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Saturday, 23 November 2013 15:21

Gingivitis: The Plague of Plaque

As many as 1 out of 2 Canadians have gingivitis that could lead to tooth loss. Are you one of them?

Gingivitis is more than just bad breath. It is an inflammation of the gums caused by a build-up of plaque that could lead to periodontal diesease, a serious and chronic bacterial infection that affects the gums and bone supporting the teeth. If unchecked, periodontal disease can lead to tooth loss.

Gingivitis is completely curable. The damage caused by periodontal disease is not.

Her is all you need to Know:

Anyone can get gingivitis. Research has shown that as many as 16 million Canadians - young and old - have gingivitis. Many do not even know it.

The symptoms are in your mouth - and in your sink. Signs of gingivitis include red, swollen or tender gums that may bleed when you brush or floss.

You should care. There is an established, scientific link between your oral health and your overall health. Specific associations have been made between oral health and certain chronic conditions.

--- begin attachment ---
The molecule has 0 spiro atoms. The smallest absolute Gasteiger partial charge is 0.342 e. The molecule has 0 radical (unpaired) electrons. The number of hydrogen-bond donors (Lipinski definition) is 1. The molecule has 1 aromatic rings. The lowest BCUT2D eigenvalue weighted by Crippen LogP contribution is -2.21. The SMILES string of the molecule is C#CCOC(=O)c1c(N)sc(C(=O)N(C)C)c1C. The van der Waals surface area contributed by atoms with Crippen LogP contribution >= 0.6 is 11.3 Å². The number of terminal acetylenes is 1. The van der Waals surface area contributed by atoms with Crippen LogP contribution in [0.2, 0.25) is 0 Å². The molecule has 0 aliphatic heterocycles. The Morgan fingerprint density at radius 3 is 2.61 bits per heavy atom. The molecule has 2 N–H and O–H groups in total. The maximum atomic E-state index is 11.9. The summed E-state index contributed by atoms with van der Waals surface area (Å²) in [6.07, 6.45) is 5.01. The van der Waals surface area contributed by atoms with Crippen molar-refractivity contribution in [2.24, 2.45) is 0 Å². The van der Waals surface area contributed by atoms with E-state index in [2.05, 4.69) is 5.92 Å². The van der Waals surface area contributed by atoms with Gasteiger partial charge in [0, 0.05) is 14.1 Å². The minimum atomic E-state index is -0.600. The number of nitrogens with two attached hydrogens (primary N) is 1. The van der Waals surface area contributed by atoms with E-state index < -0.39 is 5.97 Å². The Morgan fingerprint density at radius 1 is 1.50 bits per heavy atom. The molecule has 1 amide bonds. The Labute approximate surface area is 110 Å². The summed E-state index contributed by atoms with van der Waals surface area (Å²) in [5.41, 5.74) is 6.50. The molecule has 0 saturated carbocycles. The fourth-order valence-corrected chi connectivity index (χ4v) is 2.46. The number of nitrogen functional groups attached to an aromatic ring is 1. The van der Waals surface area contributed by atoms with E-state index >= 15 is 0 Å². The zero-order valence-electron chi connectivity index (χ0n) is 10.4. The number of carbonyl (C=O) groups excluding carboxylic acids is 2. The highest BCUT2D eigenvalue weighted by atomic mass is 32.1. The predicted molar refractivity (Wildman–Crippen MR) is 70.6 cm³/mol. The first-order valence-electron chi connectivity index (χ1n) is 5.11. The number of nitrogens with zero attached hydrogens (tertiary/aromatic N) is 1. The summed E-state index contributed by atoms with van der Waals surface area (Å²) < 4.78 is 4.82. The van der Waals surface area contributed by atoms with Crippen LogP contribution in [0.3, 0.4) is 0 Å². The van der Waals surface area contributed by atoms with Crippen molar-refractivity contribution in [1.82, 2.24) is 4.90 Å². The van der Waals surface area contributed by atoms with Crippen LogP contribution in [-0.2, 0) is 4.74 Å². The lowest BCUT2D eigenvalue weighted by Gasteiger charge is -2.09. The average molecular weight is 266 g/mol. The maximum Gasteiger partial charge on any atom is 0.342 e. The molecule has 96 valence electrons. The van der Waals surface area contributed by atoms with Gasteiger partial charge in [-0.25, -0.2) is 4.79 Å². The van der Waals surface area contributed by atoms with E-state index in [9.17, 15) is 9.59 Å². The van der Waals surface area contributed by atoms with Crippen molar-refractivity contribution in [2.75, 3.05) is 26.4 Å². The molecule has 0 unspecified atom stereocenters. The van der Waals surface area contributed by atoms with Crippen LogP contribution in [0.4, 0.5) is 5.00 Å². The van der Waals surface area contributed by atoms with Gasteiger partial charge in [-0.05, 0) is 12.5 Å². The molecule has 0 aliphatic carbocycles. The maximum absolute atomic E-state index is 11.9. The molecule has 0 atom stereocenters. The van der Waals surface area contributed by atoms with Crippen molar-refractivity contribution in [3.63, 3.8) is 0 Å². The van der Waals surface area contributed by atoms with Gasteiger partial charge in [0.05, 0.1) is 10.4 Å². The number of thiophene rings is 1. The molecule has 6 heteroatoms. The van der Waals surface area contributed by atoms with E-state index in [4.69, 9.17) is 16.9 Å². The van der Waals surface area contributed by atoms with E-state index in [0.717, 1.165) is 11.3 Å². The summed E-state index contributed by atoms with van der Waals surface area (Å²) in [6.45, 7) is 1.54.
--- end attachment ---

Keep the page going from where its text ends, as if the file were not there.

• Heart Disease - If you have periodontal disease, your chance of developing heart disease may jump by 19 percent.
  • Disease - If you have diabetes, you may have a greater risk of developing periodontal disease. Dental hygiene and mouth-rinse/antibiotic treatment for periodontal disease may help reduce blood sugar levels in people with diabetes by as much as 11 percent.
  • Lung Disease - Patients in long-term-care facilities or hospital intensive-care units who practice good oral hygiene care may reduce their risk of developing pneumonia by as much as 58 percent.

You CAN Fight Back

Good oral hygiene can keep gingivitis in check. The Canadian Dental Hygienists Association recommends a simple, four-step program: 

  1. Brush your teeth with a power toothbrush that offers rotation/oscillation.
  2. Floss between your teeth to remove plaque. You can use floss on its own or in a holder or flosser, interdental brushes (for bridges and braces), picks or irrigators
  3. Rinse using an antiseptic mouthwash to reduce the accumulation of plaque and prevent gingivitis.
  4. Get regular check-ups. Your biggest weapon in the battle against gingivitis is a regular visit with your dental hygienist. Why not make an appointment today while you still have a fighting chance?

 

Read 757 times Last modified on Saturday, 23 November 2013 16:26

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